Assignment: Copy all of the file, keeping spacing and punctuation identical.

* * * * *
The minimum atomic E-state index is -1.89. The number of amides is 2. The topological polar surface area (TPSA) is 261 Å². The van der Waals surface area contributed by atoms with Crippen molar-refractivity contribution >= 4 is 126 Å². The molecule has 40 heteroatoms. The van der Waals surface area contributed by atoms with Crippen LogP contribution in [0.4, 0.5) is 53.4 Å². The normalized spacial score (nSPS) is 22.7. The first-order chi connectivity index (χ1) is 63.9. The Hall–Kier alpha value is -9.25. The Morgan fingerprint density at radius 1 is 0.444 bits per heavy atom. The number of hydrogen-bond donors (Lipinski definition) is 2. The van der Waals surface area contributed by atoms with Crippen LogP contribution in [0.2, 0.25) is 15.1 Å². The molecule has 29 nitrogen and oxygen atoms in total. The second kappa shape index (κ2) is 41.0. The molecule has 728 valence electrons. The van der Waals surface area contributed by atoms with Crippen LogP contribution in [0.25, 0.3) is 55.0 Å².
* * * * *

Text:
The minimum atomic E-state index is -1.89. The number of amides is 2. The topological polar surface area (TPSA) is 261 Å². The van der Waals surface area contributed by atoms with Crippen molar-refractivity contribution >= 4 is 126 Å². The molecule has 40 heteroatoms. The van der Waals surface area contributed by atoms with Crippen LogP contribution in [0.4, 0.5) is 53.4 Å². The normalized spacial score (nSPS) is 22.7. The first-order chi connectivity index (χ1) is 63.9. The Hall–Kier alpha value is -9.25. The Morgan fingerprint density at radius 1 is 0.444 bits per heavy atom. The number of hydrogen-bond donors (Lipinski definition) is 2. The van der Waals surface area contributed by atoms with Crippen LogP contribution in [0.2, 0.25) is 15.1 Å². The molecule has 29 nitrogen and oxygen atoms in total. The second kappa shape index (κ2) is 41.0. The molecule has 728 valence electrons. The van der Waals surface area contributed by atoms with Crippen LogP contribution in [0.25, 0.3) is 55.0 Å².